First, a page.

• B29C66/50General aspects of joining tubular articles; General aspects of joining long products, i.e. bars or profiled elements; General aspects of joining single elements to tubular articles, hollow articles or bars; General aspects of joining several hollow-preforms to form hollow or tubular articles
    • B29C66/51Joining tubular articles, profiled elements or bars; Joining single elements to tubular articles, hollow articles or bars; Joining several hollow-preforms to form hollow or tubular articles
    • B29C66/53Joining single elements to tubular articles, hollow articles or bars
    • B29C66/532Joining single elements to the wall of tubular articles, hollow articles or bars
    • B29C66/5324Joining single elements to the wall of tubular articles, hollow articles or bars said single elements being substantially annular, i.e. of finite length
    • B29C66/53241Joining single elements to the wall of tubular articles, hollow articles or bars said single elements being substantially annular, i.e. of finite length said articles being tubular and said substantially annular single elements being of finite length relative to the infinite length of said tubular articles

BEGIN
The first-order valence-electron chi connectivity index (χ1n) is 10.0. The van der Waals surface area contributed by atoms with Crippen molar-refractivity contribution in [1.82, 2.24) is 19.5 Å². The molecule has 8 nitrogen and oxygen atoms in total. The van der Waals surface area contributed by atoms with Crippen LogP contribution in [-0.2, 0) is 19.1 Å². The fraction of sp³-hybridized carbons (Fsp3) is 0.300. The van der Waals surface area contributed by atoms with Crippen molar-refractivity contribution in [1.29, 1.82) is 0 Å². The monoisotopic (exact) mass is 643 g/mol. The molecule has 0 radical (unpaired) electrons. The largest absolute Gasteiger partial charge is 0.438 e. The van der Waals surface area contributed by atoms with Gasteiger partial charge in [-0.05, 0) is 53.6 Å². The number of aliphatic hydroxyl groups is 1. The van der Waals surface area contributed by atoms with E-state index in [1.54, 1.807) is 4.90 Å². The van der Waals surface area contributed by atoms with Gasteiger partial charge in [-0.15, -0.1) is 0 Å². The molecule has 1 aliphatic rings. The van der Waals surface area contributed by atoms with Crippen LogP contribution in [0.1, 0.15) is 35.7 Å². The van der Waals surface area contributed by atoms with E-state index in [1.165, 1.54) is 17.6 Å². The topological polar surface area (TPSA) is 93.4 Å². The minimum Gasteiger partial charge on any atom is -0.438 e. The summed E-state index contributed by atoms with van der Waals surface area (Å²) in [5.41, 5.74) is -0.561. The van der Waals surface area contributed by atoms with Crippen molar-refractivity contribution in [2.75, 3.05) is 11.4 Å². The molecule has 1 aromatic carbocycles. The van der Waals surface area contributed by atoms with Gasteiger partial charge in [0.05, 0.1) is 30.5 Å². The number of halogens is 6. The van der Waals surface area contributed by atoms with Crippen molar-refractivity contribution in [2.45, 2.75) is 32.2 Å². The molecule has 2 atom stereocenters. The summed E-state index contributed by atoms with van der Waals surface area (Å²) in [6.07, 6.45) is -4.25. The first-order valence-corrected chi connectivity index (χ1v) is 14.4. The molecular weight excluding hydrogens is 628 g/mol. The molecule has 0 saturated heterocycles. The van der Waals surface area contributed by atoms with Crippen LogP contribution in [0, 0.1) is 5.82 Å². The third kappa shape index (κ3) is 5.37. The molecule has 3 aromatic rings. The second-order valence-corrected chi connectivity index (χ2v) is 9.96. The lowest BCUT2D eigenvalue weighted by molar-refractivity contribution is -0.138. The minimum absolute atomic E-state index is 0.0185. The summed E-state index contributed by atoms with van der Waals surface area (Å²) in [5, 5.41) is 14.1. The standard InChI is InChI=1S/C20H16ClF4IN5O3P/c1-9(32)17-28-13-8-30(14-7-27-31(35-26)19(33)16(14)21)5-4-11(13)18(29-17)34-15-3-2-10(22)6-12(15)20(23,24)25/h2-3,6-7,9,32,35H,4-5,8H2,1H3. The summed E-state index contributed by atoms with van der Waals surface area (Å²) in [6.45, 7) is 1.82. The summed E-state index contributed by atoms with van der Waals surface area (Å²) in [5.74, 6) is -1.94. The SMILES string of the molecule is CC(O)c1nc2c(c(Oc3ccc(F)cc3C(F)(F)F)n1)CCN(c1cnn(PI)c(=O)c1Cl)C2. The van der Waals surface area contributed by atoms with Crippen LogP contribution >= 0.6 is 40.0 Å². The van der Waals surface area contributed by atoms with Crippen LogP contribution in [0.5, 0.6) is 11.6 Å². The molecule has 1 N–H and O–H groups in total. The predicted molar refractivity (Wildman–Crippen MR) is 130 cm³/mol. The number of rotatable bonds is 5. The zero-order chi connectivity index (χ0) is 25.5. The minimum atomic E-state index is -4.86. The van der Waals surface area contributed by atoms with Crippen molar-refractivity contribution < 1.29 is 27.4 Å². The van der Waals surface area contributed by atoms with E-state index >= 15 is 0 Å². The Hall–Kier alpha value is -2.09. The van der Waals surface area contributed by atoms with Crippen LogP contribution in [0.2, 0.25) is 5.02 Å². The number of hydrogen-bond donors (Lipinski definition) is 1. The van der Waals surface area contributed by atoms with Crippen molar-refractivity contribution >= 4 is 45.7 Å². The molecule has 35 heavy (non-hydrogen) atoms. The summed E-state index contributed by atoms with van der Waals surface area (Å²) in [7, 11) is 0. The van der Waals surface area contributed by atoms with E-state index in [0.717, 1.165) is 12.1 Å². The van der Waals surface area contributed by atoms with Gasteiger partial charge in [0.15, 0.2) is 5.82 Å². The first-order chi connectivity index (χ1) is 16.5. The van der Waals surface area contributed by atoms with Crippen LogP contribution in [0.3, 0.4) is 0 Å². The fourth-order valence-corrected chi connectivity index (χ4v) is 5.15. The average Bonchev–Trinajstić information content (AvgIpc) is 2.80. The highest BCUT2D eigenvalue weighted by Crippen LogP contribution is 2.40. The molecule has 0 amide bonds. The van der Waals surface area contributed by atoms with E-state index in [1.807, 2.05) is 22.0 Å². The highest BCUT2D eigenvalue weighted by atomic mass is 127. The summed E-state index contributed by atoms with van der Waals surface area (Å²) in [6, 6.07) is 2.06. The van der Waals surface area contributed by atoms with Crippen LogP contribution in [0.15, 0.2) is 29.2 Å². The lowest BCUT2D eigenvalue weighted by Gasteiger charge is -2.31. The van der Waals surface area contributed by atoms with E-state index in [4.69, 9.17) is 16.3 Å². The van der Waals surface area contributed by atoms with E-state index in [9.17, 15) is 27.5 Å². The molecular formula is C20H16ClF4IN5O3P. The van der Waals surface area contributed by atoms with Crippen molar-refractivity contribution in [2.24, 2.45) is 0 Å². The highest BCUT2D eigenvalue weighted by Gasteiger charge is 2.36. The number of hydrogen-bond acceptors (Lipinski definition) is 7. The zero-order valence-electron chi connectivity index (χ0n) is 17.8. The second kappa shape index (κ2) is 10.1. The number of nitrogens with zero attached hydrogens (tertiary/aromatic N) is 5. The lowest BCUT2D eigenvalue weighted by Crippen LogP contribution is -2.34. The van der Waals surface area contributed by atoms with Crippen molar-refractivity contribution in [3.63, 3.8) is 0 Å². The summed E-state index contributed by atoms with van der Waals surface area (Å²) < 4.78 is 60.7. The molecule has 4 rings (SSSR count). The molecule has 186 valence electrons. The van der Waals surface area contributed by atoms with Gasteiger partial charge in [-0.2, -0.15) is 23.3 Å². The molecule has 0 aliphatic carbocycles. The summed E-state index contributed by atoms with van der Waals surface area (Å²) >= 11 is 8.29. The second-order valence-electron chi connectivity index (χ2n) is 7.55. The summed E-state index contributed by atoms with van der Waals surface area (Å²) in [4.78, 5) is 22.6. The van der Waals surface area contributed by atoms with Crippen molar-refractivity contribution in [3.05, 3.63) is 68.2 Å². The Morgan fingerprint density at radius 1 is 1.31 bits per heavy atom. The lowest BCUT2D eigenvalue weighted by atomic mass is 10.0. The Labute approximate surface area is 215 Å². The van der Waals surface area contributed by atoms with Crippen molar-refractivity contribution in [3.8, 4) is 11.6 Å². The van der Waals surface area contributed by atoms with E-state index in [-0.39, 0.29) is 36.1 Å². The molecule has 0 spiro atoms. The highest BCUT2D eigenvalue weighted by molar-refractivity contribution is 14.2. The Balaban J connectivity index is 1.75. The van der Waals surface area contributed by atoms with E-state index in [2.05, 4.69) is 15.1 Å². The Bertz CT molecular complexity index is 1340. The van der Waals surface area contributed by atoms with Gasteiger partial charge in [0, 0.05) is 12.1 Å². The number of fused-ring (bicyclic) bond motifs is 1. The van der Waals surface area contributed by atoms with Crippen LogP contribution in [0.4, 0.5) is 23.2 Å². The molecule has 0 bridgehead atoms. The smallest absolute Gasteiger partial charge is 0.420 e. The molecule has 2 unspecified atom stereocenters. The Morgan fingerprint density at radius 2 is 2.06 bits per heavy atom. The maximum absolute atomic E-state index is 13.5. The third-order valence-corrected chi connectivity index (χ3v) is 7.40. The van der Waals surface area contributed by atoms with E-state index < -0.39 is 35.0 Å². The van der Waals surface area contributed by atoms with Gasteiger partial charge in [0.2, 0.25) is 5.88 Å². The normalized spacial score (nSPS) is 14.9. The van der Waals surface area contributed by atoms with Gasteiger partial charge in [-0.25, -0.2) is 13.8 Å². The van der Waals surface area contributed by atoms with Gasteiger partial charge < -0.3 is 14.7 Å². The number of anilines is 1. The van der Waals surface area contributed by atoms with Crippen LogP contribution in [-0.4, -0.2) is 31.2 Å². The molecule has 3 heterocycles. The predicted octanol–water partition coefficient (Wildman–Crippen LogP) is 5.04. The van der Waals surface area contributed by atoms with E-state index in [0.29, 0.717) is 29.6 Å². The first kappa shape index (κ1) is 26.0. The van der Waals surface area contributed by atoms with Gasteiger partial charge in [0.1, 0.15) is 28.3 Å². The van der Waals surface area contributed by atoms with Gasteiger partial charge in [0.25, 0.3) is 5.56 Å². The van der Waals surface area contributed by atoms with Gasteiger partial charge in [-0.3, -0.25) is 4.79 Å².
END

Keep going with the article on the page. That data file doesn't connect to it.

• BPERFORMING OPERATIONS; TRANSPORTING
    • B29WORKING OF PLASTICS; WORKING OF SUBSTANCES IN A PLASTIC STATE, IN GENERAL
    • B29CSHAPING OR JOINING OF PLASTICS; SHAPING OF MATERIAL IN A PLASTIC STATE, NOT OTHERWISE PROVIDED FOR; AFTER-TREATMENT OF THE SHAPED PRODUCTS, e.g. REPAIRING
    • B29C66/00General aspects of processes or apparatus for joining preformed parts
    • B29C66/70General aspects of processes or apparatus for joining preformed parts characterised by the composition, physical properties or the structure of the material of the parts to be joined; Joining with non-plastics material
    • B29C66/71General aspects of processes or apparatus for joining preformed parts characterised by the composition, physical properties or the structure of the material of the parts to be joined; Joining with non-plastics material characterised by the composition of the plastics material of the parts to be joined